A hotter Himalaya

The muddy waters of the Indrawati bringing down the Melamchi flood at left merging with the Bhote Kosi at Dolalghat on Monday. Photo: RSS

Scientists are loath to link individual weather events with climate change. But there is a growing consensus among climate researchers that warmer ocean and atmospheric temperatures have intensified storms.

Every year for the past few years, the planet has broken its own temperature records. There are, as we speak, continental scale wildfires sweeping across Siberia, North America, Turkey and record floods recently ravaged parts of Europe.

In Nepal, too, prolonged winter drought unleashed widespread wildfires. When the rains arrived, they struck with unusual ferocity in the Himalayan rain shadow. 

Read also: Nepal needs to plan for plenty and scarcity of water

Manang saw fires burn continuously for three months this winter. Monsoon cloudbursts then hit slopes recently scorched, reducing the soil’s absorptive capacity. The runoff fed into the Marsyangdi system, washing away settlements and infrastructure.

In Sindhupalchok, the combination of the destabilising effect of the 2015 earthquake, the wildfires combined with record-breaking precipitation turned the watershed into mud paste.

The latest aerial clips of the upper Melamchi valley show a massive collapse of glacio-fluvial and lake deposits by extremely heavy precipitation on 15-16 June.

Nepal now has a National Disaster Risk Reduction and Management Authority (NDRRMA) to carry out hazard mapping, recommend settlement zoning, infrastructure planning and provide early warning. But a nationwide warning of ‘heavier than usual precipitation’ that it issued in June was of little use — more accurate, localised forecasting is needed. 


Himalayan disasters pre-date the climate crisis, and they are all interrelated. Earthquakes unleash landslides that block rivers, which burst, releasing catastrophic floods. Avalanches bulldoze glaciers into populated valleys. The danger of these calamities are now compounded by the climate crisis and unwise human intervention.

The Melamchi flood has added more uncertainty to the project that was supposed to start supplying drinking water this year to Kathmandu Valley through a 26.5km tunnel. Although the tunnel itself appears to have been saved, the headwork structures are under metres of mud and the access roads have been washed away.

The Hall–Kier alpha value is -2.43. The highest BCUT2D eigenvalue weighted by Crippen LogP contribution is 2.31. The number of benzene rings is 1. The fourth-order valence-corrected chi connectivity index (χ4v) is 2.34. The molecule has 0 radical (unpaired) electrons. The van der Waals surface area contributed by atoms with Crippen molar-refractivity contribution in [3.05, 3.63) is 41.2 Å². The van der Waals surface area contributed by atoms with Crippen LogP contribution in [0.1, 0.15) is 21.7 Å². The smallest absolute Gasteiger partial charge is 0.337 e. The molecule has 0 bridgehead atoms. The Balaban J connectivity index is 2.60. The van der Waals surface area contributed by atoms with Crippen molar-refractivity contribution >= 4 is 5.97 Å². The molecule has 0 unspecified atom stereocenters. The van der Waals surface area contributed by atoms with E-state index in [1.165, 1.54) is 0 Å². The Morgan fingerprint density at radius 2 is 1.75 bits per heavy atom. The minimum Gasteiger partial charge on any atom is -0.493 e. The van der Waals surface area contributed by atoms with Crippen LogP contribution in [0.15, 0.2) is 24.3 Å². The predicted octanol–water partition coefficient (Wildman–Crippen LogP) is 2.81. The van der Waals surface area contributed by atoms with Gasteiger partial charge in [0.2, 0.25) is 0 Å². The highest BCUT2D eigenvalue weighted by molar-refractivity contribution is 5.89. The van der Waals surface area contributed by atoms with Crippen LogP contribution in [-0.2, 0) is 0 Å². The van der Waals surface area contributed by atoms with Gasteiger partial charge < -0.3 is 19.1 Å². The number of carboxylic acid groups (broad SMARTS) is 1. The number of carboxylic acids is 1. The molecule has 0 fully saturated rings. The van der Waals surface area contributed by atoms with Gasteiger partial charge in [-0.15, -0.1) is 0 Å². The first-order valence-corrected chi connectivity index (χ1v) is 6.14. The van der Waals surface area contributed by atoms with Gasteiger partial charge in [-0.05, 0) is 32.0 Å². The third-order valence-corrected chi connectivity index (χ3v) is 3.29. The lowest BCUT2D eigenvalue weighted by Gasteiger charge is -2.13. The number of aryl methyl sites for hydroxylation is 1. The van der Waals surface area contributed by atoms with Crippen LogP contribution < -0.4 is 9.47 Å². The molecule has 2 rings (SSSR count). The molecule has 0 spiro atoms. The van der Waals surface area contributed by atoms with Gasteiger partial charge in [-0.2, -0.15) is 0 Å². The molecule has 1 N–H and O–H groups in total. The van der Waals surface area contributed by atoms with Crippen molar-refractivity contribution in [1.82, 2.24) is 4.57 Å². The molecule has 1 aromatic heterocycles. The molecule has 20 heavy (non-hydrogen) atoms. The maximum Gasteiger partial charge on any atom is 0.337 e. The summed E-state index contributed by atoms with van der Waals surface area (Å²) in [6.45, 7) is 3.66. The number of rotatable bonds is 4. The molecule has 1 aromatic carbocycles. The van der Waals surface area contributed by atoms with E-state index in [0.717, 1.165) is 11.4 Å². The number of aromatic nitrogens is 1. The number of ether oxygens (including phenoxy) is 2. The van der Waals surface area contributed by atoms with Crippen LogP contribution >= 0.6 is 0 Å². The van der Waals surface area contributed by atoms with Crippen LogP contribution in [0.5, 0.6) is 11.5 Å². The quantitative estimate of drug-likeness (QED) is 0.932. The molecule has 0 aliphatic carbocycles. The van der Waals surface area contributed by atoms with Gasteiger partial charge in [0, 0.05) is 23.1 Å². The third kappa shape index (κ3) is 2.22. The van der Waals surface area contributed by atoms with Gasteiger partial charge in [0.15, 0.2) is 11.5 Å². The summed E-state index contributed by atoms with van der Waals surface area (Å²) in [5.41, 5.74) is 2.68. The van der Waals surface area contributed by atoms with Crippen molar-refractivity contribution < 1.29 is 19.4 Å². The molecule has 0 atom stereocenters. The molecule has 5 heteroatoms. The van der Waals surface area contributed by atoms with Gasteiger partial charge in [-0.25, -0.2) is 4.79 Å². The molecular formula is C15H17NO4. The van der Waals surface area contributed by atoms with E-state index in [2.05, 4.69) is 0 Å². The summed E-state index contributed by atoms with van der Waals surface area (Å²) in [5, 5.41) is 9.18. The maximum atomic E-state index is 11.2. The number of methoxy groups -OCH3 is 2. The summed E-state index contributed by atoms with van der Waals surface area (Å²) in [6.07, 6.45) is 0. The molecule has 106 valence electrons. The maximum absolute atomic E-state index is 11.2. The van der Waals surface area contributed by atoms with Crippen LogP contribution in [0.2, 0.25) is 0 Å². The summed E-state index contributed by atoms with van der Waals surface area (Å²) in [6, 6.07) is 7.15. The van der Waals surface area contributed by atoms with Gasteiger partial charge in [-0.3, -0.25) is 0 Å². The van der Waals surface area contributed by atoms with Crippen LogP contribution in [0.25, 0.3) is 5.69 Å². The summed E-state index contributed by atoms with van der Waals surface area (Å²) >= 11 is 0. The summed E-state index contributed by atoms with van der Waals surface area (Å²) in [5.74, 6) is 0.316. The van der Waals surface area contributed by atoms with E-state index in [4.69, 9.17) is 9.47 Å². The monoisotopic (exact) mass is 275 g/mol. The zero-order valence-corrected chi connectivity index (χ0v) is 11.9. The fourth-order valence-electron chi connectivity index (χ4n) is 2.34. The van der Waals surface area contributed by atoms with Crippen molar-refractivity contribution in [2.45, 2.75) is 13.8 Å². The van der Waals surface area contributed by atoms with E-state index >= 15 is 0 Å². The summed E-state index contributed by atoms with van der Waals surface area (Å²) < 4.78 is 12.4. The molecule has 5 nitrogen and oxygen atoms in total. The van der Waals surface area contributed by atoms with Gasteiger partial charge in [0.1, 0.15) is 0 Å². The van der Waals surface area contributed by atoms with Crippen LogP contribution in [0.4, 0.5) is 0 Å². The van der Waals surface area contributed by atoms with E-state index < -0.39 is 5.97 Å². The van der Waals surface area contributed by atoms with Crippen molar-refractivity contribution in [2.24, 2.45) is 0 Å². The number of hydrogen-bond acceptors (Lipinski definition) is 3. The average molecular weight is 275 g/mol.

The fragile slopes upstream are still crumbling into the river, and this week’s heavy rains unleashed more floods adding to the damage from June. The project that has already cost $700 million is sure to cost even more, and will be delayed further. 

There was also major damage in June in a dozen hydropower projects in Lamjung and Kaski. The 465MW Upper Tama Kosi project was saved only because a landslide dammed river in China in June did not burst. If it had, a project that will generate one-third of Nepal’s electricity demand would have been destroyed even before its inauguration.

The good news is that the news could have been much worse. The bad news is that these geo-ecological dangers in Nepal are sure to get worse because of climate change and poorly engineered road-building, rampant river mining, haphazard quarrying, etc.

The deep fluvial debris field in the upper reaches of Melamchi Khola that is being continuously washed down by heavy rains since June. Photos: NDRRMA
The headworks of the Melamchi Water Supply Project showing destroyed infrastructure and buildings half-buried in mud.

Last month, a report by the UN’s Intergovernmental Panel on Climate Change  (IPCC) being prepared for the Climate Summit in Glasgow in November was leaked to the press. It forecast that there will be an increased impact of the climate crisis on melting ice and extreme weather as well as on biodiversity loss, unsurvivable heat waves and ecosystem collapse. 

The 2015 Paris Agreement suggested that global average temperatures have to be limited to only 1.5 Celsius above pre-industrial levels in the next 30 years by reducing carbon emissions. It is already at 1.2 Celsius, and on track to exceed 2 Celsius by 2050.

Scientists say the Himalaya will warm up to 0.3-0.7 Celsius faster than the global average. This will mean that at present rates of atmospheric heating, our mountains will be losing up to two-thirds of their ice during this century. 

The climate emergency will add to all the other problems we in Nepal already face. It calls for strategic long-term planning to adapt to the socio-economic and environmental implications of a hotter Himalaya. Nepal’s international partners have pledged $7.4 billion for a Green Recovery project to build back greener after the pandemic. 

Nepal needs to switch to clean transport not just to do our bit to reduce emissions, but also to reduce the growing petroleum import bill and save the economy. 

There is no time to waste debating whether this year’s floods were caused by climate change or not. Leave that to the scientists. Let us plan as if it is climate-related, act accordingly, and be prepared for the frightening consequences of a Himalayan meltdown.